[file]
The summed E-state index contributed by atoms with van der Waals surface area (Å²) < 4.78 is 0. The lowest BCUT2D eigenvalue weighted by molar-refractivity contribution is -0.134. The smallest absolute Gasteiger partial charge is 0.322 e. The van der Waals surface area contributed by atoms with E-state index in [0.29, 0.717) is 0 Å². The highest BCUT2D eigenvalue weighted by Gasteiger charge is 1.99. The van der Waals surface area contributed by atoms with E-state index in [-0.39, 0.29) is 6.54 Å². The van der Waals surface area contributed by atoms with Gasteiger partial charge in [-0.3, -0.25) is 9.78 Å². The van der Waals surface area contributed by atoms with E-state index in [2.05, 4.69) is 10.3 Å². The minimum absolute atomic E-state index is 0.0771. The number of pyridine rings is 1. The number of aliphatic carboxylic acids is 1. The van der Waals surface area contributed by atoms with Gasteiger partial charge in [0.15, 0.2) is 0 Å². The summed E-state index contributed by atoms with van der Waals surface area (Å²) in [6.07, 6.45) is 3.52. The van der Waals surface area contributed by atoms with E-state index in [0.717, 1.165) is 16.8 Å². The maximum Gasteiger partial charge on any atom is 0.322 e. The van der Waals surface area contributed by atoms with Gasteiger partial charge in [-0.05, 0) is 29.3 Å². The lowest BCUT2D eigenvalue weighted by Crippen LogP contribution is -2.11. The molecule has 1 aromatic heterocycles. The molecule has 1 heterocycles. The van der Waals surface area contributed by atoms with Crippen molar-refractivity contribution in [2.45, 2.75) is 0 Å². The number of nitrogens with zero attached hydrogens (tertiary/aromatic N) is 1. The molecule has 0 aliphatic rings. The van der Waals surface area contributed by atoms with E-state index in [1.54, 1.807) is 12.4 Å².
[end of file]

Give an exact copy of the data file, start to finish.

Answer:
The summed E-state index contributed by atoms with van der Waals surface area (Å²) < 4.78 is 0. The lowest BCUT2D eigenvalue weighted by molar-refractivity contribution is -0.134. The smallest absolute Gasteiger partial charge is 0.322 e. The van der Waals surface area contributed by atoms with E-state index in [0.29, 0.717) is 0 Å². The highest BCUT2D eigenvalue weighted by Gasteiger charge is 1.99. The van der Waals surface area contributed by atoms with E-state index in [-0.39, 0.29) is 6.54 Å². The van der Waals surface area contributed by atoms with Gasteiger partial charge in [-0.3, -0.25) is 9.78 Å². The van der Waals surface area contributed by atoms with E-state index in [2.05, 4.69) is 10.3 Å². The minimum absolute atomic E-state index is 0.0771. The number of pyridine rings is 1. The number of aliphatic carboxylic acids is 1. The van der Waals surface area contributed by atoms with Gasteiger partial charge in [0.15, 0.2) is 0 Å². The summed E-state index contributed by atoms with van der Waals surface area (Å²) in [6.07, 6.45) is 3.52. The van der Waals surface area contributed by atoms with E-state index in [0.717, 1.165) is 16.8 Å². The maximum Gasteiger partial charge on any atom is 0.322 e. The van der Waals surface area contributed by atoms with Gasteiger partial charge in [-0.05, 0) is 29.3 Å². The lowest BCUT2D eigenvalue weighted by Crippen LogP contribution is -2.11. The molecule has 1 aromatic heterocycles. The molecule has 1 heterocycles. The van der Waals surface area contributed by atoms with Crippen molar-refractivity contribution in [2.45, 2.75) is 0 Å². The number of nitrogens with zero attached hydrogens (tertiary/aromatic N) is 1. The molecule has 0 aliphatic rings. The van der Waals surface area contributed by atoms with E-state index in [1.54, 1.807) is 12.4 Å².